For most people, a blood glucose meter will be necessary to track diabetic blood sugar levels. The two main types are standard blood glucose meters that use a drop of blood to check what your levels are at that moment. Another is the Continuous Glucose Monitors (CGM), that reports your blood glucose level every five minutes throughout the day. This kind of monitor alerts you when your glucose is too high or too low. Learn more about continuous glucose monitoring and time in range. You need to choose the tool that is best for you. Make sure you pick one that you feel comfortable using.

Diabetic blood sugar test in home elderly woman at home. Diabetic woman with her caregiver at home


Another choice to monitor your blood glucose level is a smart insulin pen. A smart insulin pen is a reusable injector pen with a smartphone app. It can help people with diabetes better manage insulin delivery. The smart pen calculates and tracks insulin doses and provides helpful alerts and reports. They come in the form of an add-on to your current insulin pen. Or, they come in a reusable form which uses pre-filled cartridges instead of vials or disposable pens.


If your doctor determines that a pump is a good option for you, then check with your insurance provider before you buy anything. Most insurance providers cover pumps, but sometimes they may not be covered and pumps can be expensive. In addition to cost, some considerations to consider when it comes to getting a pump are lifestyle, commitment, and safety. Learn more about the pros and cons of insulin pumps, and if they may be a good fit for you.


The National Geographic recently published an article about how Covid-19 may be damaging the pancreas and thereby, causing diabetes. Experts have known since the beginning of the pandemic that having diabetes is a risk factor for more severe COVID-19 infections. But they also suspect that the inverse might be true as well. In May, Peter Jackson, a microbiologist, published a study in the journal Cell Metabolism showing that SARS-CoV-2 infects cells in the pancreas that produce insulin and may even target and destroy them. This shows that the Covid-19 virus may also cause diabetes. (Why scientists began investigating the link between COVID-19 and diabetes.)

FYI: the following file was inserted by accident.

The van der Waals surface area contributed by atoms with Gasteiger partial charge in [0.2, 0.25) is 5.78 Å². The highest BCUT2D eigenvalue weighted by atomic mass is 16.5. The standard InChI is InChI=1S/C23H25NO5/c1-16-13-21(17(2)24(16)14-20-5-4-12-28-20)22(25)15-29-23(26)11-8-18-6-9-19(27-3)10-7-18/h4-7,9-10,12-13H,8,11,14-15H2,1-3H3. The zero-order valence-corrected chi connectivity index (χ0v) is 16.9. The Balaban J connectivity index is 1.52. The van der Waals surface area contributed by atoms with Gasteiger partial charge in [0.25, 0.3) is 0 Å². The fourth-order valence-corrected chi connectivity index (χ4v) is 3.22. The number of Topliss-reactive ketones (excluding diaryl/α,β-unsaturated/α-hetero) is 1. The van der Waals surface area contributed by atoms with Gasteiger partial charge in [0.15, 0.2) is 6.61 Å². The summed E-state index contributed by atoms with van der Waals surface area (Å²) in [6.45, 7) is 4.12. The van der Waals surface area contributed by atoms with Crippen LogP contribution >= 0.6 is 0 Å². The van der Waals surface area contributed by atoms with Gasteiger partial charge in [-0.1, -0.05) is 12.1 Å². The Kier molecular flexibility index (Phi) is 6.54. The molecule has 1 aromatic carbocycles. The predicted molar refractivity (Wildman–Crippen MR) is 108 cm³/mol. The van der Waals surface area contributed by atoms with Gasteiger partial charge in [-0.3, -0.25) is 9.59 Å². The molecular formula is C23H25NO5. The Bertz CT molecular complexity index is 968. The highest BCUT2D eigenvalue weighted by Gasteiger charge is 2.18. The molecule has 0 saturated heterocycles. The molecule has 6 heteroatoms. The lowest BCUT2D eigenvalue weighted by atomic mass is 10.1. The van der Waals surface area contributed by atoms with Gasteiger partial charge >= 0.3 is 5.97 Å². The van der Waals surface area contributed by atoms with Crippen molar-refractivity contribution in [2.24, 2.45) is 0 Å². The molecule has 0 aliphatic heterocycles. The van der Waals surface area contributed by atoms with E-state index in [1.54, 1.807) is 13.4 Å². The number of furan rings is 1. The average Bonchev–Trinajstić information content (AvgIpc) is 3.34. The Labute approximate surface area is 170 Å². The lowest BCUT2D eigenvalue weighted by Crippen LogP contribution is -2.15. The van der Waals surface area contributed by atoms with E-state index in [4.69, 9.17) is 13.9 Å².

“This is a real thing,” Jackson says of the complaints from newly diabetic people that email him. Although some experts argue the condition is rare, Jackson says the data shows that in 2020, as many as 100,000 people were diagnosed with an unexpected case of diabetes.

It hasn’t been long enough yet for scientists to fully understand the pancreas after patients recover from a COVID-19 infection. But in May 2021, one study showed that a third of the people who were newly hyperglycemic remained that way for at least six months after their recovery from the virus.


In order to win disability benefits, your physical or mental impairment can meet or equal an SSA listing. The SSA has a list of impairments that they consider to be disabilities. However, the SSA removed Obesity, along with Diabetes Mellitus from their disability list. This means you cannot meet or equal the listing for diabetes, because there isn’t one.